• Washing fruits and vegetables before eating.
  • Helping to load the washing machine and pushing the buttons to start it.
  • Folding laundry and putting it away in their drawers.
  • Sweeping the balcony.
  • Washing bath toys with a sponge.
  • Helping with cooking and baking (usually mixing batter for baking, beating eggs, or cutting food under supervision).
Playing with buckets while sweeping on the balcony.

Prioritize outdoor time

Being outdoors has benefits for everyone, but especially the young child. Inviting your child to run barefoot across sticks, stones, and grass is incredible for their sensory input. The young toddler wants to move more often than not, so visiting your local park is a great opportunity for them to practice these gross motor skills such as walking, running, and climbing.

Simply going on a walk without any particular destination is also a great way to build your child’s confidence and interest in their world. This type of walk should have no destination but simply allow your child to dictate where you go. Because of that, it is best done within the confines of a larger park vs on a busy street. You can follow your child, stop and watch a tiny ant go by, collect rocks, or whatever your child is interested in doing. It can even work with multiple children as long as you are in a safe area. So often children are at the mercy of the adult’s schedule, so these little pockets of time where they can be in control are so important for developing their confidence and sense of independence.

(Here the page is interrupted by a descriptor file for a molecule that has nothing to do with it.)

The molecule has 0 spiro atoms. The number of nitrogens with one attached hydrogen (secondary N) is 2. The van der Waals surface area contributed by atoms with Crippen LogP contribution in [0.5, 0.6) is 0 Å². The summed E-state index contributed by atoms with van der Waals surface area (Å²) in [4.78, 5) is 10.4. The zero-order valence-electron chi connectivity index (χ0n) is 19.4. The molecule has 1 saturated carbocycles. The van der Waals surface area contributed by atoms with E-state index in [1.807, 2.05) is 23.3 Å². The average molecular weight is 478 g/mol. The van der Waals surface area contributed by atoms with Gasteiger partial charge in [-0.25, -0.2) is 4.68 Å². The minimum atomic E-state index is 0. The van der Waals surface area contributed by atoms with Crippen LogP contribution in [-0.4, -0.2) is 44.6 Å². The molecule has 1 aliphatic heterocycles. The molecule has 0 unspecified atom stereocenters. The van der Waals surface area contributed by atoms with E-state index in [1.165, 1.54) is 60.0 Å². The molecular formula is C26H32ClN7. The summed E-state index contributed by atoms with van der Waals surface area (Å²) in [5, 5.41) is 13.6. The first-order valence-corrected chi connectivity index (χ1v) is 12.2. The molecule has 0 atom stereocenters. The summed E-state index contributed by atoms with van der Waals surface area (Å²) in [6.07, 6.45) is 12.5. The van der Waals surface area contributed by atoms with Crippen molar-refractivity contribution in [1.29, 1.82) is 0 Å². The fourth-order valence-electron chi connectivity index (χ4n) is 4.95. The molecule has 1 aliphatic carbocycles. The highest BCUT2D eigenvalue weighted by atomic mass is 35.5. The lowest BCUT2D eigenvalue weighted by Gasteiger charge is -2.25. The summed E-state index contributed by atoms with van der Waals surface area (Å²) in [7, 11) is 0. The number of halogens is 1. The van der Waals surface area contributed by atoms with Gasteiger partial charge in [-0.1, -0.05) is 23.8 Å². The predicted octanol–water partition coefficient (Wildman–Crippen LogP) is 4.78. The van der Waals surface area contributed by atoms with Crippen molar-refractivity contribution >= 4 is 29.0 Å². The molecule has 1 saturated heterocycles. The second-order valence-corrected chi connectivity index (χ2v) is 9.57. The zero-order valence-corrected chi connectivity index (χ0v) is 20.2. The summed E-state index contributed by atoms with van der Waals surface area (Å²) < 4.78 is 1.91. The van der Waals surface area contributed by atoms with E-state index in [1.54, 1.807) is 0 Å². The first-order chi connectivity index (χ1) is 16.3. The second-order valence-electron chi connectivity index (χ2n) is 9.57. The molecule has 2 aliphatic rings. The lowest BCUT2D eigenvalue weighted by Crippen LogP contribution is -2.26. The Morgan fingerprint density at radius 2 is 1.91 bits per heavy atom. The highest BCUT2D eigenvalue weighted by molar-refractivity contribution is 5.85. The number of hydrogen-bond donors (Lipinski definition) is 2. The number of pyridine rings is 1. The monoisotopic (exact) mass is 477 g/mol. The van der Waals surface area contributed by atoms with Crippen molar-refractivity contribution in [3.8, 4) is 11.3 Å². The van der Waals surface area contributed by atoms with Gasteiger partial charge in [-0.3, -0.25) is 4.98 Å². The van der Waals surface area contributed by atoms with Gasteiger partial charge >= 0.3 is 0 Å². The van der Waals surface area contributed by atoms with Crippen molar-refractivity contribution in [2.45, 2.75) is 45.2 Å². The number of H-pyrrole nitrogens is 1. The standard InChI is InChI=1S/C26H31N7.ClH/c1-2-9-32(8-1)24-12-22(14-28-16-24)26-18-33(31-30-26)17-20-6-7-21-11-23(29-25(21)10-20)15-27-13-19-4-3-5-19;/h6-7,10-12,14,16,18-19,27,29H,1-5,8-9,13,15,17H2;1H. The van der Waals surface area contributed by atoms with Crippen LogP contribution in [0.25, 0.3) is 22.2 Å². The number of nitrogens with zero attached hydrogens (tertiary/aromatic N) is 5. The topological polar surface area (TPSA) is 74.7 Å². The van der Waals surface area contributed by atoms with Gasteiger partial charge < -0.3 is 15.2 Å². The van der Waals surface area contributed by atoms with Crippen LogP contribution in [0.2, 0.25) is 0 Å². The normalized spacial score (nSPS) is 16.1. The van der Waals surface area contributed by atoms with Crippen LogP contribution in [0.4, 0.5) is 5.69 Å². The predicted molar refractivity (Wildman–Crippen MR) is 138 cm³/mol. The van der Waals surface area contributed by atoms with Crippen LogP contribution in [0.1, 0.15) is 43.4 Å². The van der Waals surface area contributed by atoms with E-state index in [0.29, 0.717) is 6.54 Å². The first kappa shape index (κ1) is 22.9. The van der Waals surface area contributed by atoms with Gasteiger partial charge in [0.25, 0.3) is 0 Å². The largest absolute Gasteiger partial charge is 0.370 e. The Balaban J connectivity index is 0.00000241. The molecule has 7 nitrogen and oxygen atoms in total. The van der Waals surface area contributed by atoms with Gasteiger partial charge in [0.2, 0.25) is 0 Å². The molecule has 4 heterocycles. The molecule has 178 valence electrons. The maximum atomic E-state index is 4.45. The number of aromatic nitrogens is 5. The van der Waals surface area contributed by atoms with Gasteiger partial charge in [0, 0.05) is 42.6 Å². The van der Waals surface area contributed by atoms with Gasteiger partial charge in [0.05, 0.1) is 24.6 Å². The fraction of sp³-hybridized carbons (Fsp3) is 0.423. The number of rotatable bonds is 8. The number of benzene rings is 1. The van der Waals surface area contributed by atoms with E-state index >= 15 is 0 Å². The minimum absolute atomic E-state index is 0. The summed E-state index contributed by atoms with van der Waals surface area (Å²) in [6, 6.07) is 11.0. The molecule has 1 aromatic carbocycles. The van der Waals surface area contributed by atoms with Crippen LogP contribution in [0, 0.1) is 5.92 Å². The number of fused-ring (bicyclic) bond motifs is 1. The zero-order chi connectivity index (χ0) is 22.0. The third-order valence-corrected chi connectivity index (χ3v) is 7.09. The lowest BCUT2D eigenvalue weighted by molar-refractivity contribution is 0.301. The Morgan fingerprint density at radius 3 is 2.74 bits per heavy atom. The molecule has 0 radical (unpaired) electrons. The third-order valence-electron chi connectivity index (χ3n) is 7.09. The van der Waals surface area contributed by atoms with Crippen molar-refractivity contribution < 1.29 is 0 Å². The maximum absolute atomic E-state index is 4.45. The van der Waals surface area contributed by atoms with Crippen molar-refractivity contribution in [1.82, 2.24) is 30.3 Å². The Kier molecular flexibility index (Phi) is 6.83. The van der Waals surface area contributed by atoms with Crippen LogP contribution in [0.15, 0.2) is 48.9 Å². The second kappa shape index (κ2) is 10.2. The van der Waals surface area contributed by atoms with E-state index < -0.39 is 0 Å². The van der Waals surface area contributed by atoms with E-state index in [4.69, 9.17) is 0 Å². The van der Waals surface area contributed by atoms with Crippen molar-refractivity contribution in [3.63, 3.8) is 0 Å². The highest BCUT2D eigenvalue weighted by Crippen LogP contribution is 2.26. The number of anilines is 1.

I hope as parents we can see that our child’s inner teacher is directing them more accurately than we ever could. The child knows exactly what they need to be doing in that moment. In her book the Discovery of the Child, Dr. Montessori writes, “At any given moment a child is attracted to the object that corresponds to his greatest need at the time. In the same way the petals of all the flowers in an open field are calling other living beings to themselves with their colors and perfumes, but each insect chooses the blossom that was made for it” (106).

To me, this is truly what “following the child” means.

How do you do Montessori at home?